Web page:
Appearing in Eberron: Rising from the Last War, Changelings are a phenomenal race with a major selling point: you can change your appearance at will. For players looking to play characters that can easily go undercover or disguise themselves with ease, Changelings are a perfect choice.
They can alter anything from the character’s height and weight, their coloration, or even make them appear as another race! Paired with their access to conversation-based proficiencies, additional languages, and improved charisma, Changelings are an excellent choice for players looking to creatively talk and bluff their way out of situations.
Dragonborn are a potent race that appears in the Player’s Handbook, offering players a variety of options based on the various species of dragons in D&D.
In addition to having increased strength and charisma, all Dragonborn gain access to different resistances and breath weapons that reflect their draconic heritage, with the potency of said breath weapon improving as they level up.
Genasi are humanoid beings who are imbued with power from one of the four elemental planes, with every Genasi being linked to a given plane. While all Genasi have improved constitution, the elemental plane a genasi is linked to dictates resistances and special traits they have access to.
For example, an Air Genasi has the ability to indefinitely hold its breath and cast the Levitate spell at will once per long rest, while Water Genasi are amphibious, have an improved swim speed, and can cast Create or Destroy Water once per long rest.
We’re not going to beat around the bush. The selling point of playing the bird-like Aarakocra is the fact that they automatically have a 50-foot flying speed.
While they frankly don’t gain many other features of note, the ability to inherently flying up to 50 feet per round is incredible and versatile, allowing a player to have free reign over the Y-axis.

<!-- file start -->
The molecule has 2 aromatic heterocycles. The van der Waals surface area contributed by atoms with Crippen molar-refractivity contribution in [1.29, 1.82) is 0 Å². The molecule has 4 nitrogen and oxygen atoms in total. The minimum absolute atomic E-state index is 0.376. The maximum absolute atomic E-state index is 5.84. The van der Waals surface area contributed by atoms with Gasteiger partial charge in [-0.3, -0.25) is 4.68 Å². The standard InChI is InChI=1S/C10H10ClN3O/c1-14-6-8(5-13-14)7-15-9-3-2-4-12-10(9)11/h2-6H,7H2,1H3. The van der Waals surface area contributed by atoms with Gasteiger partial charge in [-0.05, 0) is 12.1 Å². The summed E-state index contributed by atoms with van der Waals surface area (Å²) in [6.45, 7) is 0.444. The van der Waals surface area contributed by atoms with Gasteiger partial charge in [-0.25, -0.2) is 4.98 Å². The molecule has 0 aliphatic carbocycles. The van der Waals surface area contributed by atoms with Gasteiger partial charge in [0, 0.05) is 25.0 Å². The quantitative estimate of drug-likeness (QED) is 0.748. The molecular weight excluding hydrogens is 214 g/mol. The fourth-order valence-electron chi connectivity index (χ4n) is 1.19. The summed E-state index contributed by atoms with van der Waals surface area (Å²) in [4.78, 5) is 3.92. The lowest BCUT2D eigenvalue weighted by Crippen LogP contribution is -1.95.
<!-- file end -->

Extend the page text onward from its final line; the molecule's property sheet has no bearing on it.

While it may seem boring at first to play as a Human when there are plenty of other fun options available, the Variant Human within the Player’s Handbook is easily the most flexible race in all of D&D, able to cater to any type of player.
This is because it can be built in any direction, allowing a player to choose a proficiency they want, which ability scores to improve, and even a Feat to start with! As many feats are varied and usefully, allowing a player to do things such as gain additional spells they couldn’t learn otherwise or even improve their movement, Variant Humans essentially allow a player to build the ideal race for their character.
Next: 10 Monsters From Dungeons & Dragons History That Still Aren’t In 5th Edition
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Staff Writer, Paul DiSalvo is a writer, comic creator, animation lover, and game design enthusiast currently residing in Boston, Massachusetts. He has studied creative writing at The New Hampshire Institute of Art and Otis College of Art and Design, and currently writes for CBR, ScreenRant, GameRant, and TheGamer. In addition to writing, he directs and produces the podcast, “How Ya Dyin’?”
He enjoys collecting comics, records, and wins in Samurai Shodown.